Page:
Straight talking but with a scholarly air, Minister of Education Tu Cheng-sheng stresses that teachers are the key to successful education reforms. (byChuang Kung-ju)
Taiwan has been pursuing educa-tion reform for the past ten years, traveling an uncertain path with confusion and chaos at every turn. In the midst of this uncertainty, with the reforms still showing no results, Academia Sinica fellow Tu Cheng-sheng has been appointed as the new minister of education. All eyes are on Tu, who for his part has stated that the engine of education reform will continue to forge ahead, and has emphasized that "teachers are the main players in the reforms."
In the run-up to Teachers' Day, Sinorama interviewed the new education minister, now three months into his term, hoping to get some words of encouragement for the teachers of Taiwan.
Q: Over the past few years the education system in Taiwan has undergone huge, rapid changes, while Taiwanese society itself has also suffered some upheavals. Teachers face a huge challenge, and with education reforms so far showing no significant results, they can feel somewhat powerless in the face of that challenge. Do you have any words of encouragement for the 200,000 teachers around Taiwan?
A: Reformation of anything can be seen by some as an attack on the systems, cultures, and habits currently in place, and those who are part of that system can often feel like they are having reforms forced upon them. This is the impression teachers got of Taiwan's education reforms right from the start. But if you look at it another way, rather than "being reformed" by some outside force, it's these very teachers who lead the way in finding ways to reform the system and themselves. The same is true in every profession; in business, for example, change is something regularly considered and implemented-if a business can improve their service, their revenues will increase. Many teachers have themselves taken steps toward implementing their own reforms, but with the majority being given the impression that the official reforms seek to reform them, it's hard not to feel a bit dejected.
Looking from a broader perspective, with the ever-increasing reach of globalization, people in all walks of life are going to have to find ways to adapt and reform themselves. Only the most self-sufficient, isolated communities would be able to do any different. When you think of it this way, personal emotions are a fairly minor matter.
Additionally, I want to ask the teachers of Taiwan to consider this: recently people have criticized the current reforms as being "chaotic," but this is just a knee-jerk emotional reaction. If we can calmly look at things and analyze the reforms, we can work out exactly what isn't working, what parts really are "chaotic," and see if there are any ways we can fix that. And if we find any problems that we weren't able to solve in the past, we can look to see if there are ways we can solve them through further study.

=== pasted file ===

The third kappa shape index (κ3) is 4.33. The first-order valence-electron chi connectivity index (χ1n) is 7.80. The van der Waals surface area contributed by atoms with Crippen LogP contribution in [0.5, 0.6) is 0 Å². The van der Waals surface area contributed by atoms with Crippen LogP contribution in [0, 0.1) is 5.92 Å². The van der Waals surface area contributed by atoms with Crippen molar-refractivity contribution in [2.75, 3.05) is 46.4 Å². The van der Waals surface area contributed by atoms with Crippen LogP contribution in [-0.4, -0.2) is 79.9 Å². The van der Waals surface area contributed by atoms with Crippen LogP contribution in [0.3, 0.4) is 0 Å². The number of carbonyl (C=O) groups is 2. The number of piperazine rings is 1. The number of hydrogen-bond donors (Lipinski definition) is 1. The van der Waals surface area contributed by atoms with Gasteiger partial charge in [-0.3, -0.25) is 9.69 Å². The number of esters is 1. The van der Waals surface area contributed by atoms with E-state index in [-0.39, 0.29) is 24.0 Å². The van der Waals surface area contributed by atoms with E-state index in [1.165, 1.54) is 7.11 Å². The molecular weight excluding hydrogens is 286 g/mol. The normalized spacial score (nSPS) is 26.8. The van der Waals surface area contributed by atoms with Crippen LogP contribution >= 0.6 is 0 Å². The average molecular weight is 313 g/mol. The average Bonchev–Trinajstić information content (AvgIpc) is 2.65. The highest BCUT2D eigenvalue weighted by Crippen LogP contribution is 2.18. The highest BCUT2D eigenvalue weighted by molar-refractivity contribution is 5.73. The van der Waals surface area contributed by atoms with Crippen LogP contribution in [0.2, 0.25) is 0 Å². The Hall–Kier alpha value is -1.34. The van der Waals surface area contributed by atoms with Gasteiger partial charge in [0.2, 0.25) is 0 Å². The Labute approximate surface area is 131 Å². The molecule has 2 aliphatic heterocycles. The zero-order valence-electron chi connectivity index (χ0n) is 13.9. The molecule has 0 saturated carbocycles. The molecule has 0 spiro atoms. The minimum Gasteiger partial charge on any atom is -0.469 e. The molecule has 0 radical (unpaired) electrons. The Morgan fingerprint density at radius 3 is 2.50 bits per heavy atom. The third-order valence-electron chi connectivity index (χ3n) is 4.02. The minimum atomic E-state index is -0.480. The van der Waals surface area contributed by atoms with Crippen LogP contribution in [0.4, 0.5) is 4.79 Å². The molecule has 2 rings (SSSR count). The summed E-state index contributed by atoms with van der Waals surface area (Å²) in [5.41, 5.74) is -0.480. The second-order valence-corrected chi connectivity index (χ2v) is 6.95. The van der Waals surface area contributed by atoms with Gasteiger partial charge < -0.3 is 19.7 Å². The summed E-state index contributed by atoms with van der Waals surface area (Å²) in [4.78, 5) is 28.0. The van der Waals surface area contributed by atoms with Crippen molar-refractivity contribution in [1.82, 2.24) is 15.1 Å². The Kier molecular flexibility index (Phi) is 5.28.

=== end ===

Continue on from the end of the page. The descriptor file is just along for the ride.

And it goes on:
It's not just education reforms that need to be looked at in this way. There are many problems throughout society that could be dealt with in this manner, by rationally analyzing them and looking at the shortfalls between what we had imagined and what really has come to pass. If we can stand up and confront reality, one by one our problems can be solved.
Q: What role do teachers have to play in education reform? This question has rarely been addressed in the past, and as several academics and some former education ministers have said, the key to making these reforms succeed is to consider the attitudes and methods of teachers. What is your take on this issue?
A: Of course, education should be idealistic and full of new ideas, but if any of those ideas or ideals prove unworkable, then that method of education wouldn't be much of a success. Naturally any reforms rely on the teachers' ability to put them into practice, and as such teachers are the most important figures in our current push for reforms. I've taught in elementary schools, high schools, and universities, and I've come to really appreciate the practical side of teaching; each teacher influences their students differently, and students studying in different times are influenced differently too.
I hope that teachers will give this some thought, and try and see how the ideas behind the current reforms differ from those that went before, and whether these different ideas will help bring about a better future. If the teachers decide for themselves that these ideas have value, then naturally they'll end up putting them to use in the classroom.
I consider the essence of these reforms to be an effort to change the current concept of the teacher-student relationship. Traditionally teachers have been supreme, standing in front of the class and leading the students through the coursework. The new concept, though, is to encourage teachers to step back and let the students take center stage. The teacher would stand in the wings giving guidance and directing the students. In the past you would have the teacher taking the class through the coursework from start to finish, with the students expected to memorize the content themselves and be no more than passive receivers. Now we want to encourage students to take the initiative and seek out materials themselves, to learn independently, and then go to class and discuss what they've read, what they've learned, and have the teacher give appropriate guidance, and correct them where necessary. We also want the students to discuss what they've learned with their classmates. This way we can breathe some life into education. The teacher's main role in this model would be to guide the students along their own paths.